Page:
Kratom does not have an approved medical use in the United States and has not been studied as a treatment agent in the United States. Kratom has a history of being used as an opium substitute in Southeast Asia. Kratom has also been used to self-treat chronic pain and withdrawal symptoms from opioid use. Especially concerning, reports note users have turned to kratom as a replacement for other opioids, such as heroin. In the United States, kratom is misused to self-treat chronic pain and opioid withdrawal symptoms, with users reporting its effects to be comparable to prescription opioids.
The entry also notes that there are no pending Investigational New Drug (IND) applications pending for Kratom – an initial step required for formal study.
The Free-the-Kratom Camp
Advocates for patients with addiction have responded to the scheduling of Kratom with frustration. Many perceive Kratom as safer than pharmaceutical opioids, citing the limitations of drug treatment availability in describing the continued need for Kratom availability. Others have pointed to a knee-jerk response to new opioids in the midst of the opioid epidemic as the reason for the momentum in scheduling this drug.
The Bottom Line
Like other opioids, the potential for Kratom addiction and complications of use exist. However (from my perspective), Kratom has been used for centuries, with a handful of reported adverse events. The funds and effort required to enforce a Kratom ban would be better spent elsewhere. Yet, consumers must remain wary regarding Kratom safety, since there is no guarantee that the purchased Kratom today resembles the Kratom of old. Adulteration with pharmaceuticals and laboratory grade agents (including 7-hydroxymitragynine) have been reported, and many Kratom products are noted to be “enhanced.” Without safeguards on mitragynine and 7-OH-mitragynine concentrations, patients are at increased risk for adverse events. Limits on mitragynine and 7-OH-mitragynine concentration seem more warranted and reasonable than Schedule I status.
Author: Dr. Kavita Babu
Links for Further Reading
An awesome podcast featuring Dr. Alicia Lydecker on Kratom:
Smart Drug Smarts
A discussion of the scheduling debate with Drs. Boyer and Babu:
NY Times: Room for Debate
A recent publication from our group on the adulteration of Kratom:
Recent publication from our group
Fentanyl has been used as a painkiller for decades. Recently though, fentanyl has been mixed with heroin, or sold alone as a street drug. Clusters of fentanyl-related deaths have occurred in heroin users sporadically over the years. The current outbreak is unusual for its duration, widespread geographic pattern, and the sheer number of associated deaths. Of the 1374 opioid-related deaths in Massachusetts where toxicology data were available, fentanyl was found in 75% of cases.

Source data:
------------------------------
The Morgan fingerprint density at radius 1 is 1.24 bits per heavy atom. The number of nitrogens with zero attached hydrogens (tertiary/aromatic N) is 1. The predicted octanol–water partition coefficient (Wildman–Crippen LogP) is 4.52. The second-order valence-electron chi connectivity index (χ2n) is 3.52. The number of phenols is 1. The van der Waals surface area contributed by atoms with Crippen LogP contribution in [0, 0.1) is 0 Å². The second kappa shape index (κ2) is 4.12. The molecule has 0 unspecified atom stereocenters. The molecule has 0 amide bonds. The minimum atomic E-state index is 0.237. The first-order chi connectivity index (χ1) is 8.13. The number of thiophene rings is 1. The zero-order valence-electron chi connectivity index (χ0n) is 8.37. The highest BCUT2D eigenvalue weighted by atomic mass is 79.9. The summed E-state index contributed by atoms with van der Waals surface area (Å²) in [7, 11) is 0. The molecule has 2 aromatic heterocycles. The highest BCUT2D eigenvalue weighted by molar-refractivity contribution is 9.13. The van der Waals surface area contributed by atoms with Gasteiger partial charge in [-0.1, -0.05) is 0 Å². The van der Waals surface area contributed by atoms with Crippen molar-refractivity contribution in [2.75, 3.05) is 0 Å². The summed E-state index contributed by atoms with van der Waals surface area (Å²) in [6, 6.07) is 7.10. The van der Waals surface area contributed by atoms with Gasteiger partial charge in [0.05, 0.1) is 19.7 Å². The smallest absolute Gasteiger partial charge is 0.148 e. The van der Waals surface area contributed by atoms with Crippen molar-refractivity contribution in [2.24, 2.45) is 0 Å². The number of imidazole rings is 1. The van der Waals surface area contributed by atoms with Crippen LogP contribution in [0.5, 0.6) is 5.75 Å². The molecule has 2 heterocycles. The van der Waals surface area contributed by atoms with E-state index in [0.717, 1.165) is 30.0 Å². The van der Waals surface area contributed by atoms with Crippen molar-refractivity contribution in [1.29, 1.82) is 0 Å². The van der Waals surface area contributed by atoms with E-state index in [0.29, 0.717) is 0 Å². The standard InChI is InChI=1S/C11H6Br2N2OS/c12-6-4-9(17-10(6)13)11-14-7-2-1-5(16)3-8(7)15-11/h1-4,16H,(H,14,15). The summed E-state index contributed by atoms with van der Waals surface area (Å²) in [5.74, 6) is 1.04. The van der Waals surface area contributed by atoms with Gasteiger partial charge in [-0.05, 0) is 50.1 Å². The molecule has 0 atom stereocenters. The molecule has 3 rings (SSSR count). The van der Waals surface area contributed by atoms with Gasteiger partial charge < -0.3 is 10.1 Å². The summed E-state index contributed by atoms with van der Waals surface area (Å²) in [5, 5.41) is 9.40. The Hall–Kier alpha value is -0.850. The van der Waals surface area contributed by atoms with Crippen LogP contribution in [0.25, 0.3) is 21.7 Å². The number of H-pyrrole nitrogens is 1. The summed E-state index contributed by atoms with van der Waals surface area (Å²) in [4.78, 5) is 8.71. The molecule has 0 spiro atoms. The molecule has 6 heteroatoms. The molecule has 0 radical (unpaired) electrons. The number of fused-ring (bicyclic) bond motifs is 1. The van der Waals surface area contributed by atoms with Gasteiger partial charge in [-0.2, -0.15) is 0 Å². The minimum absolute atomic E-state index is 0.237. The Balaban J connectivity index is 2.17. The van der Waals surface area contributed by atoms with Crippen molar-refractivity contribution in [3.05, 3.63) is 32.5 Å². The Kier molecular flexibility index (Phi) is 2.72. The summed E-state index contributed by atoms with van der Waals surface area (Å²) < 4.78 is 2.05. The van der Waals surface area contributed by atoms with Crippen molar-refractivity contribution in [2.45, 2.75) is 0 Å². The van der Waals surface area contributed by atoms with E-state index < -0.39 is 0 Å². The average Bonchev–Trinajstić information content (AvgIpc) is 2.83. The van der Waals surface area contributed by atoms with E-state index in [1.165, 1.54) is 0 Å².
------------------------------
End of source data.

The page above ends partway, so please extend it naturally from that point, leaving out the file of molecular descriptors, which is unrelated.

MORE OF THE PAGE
Where is the fentanyl from?
Historically, the fentanyl that made its way into circulation came from patients and providers who had access to medical fentanyl, or from pharmacy thefts and fraudulent prescriptions. In the mid-2000’s, clandestine fentanyl manufacturing in the United States was slowed by limits placed on precursor chemicals. Recently, those fentanyl precursors have been available in China, and clandestine fentanyl has been exported to the United States, Mexico, and Canada. The Chinese government has made several of those precursors illegal, and placed limits of several fentanyl derivatives; the impact of these laws remains unclear.
Why is fentanyl causing a spike in deaths?
The amount of fentanyl required to produce an overdose is the size of a few grains of salt, because fentanyl is a stronger (more potent) opioid* than heroin. Like other opioids, fentanyl causes users to stop breathing in high doses, which can rapidly lead to death. Many heroin users are unaware that their heroin contains fentanyl. In these cases, a fatal overdose can happen easily.
Does naloxone still work for fentanyl?
Naloxone reverses the effect of opioids, and is available for bystander use in many communities. Naloxone will reverse a fentanyl overdose, but high doses are sometimes required to reverse the effects of fentanyl. So it is always safest to call emergency medical services for a suspected opioid overdose – they will bring more naloxone to the scene in case it is needed.
*Opioids are a class of medications and drugs that are often used as painkillersn or to “get high.” Common opioids include heroin, morphine, codeine, Vicodin, Percocet, methadone, and fentanyl.
Authors: Dr. Matt Griswold and Dr. Kavita Babu
CNN article on Chinese government action to limit fentanyl availability:
A CDC report on a fentanyl-associated cluster of deaths in Connecticut.
2016 data on opioid-related overdose from Massachusetts
An interview with Dr. Griswold from the Telegram Gazette.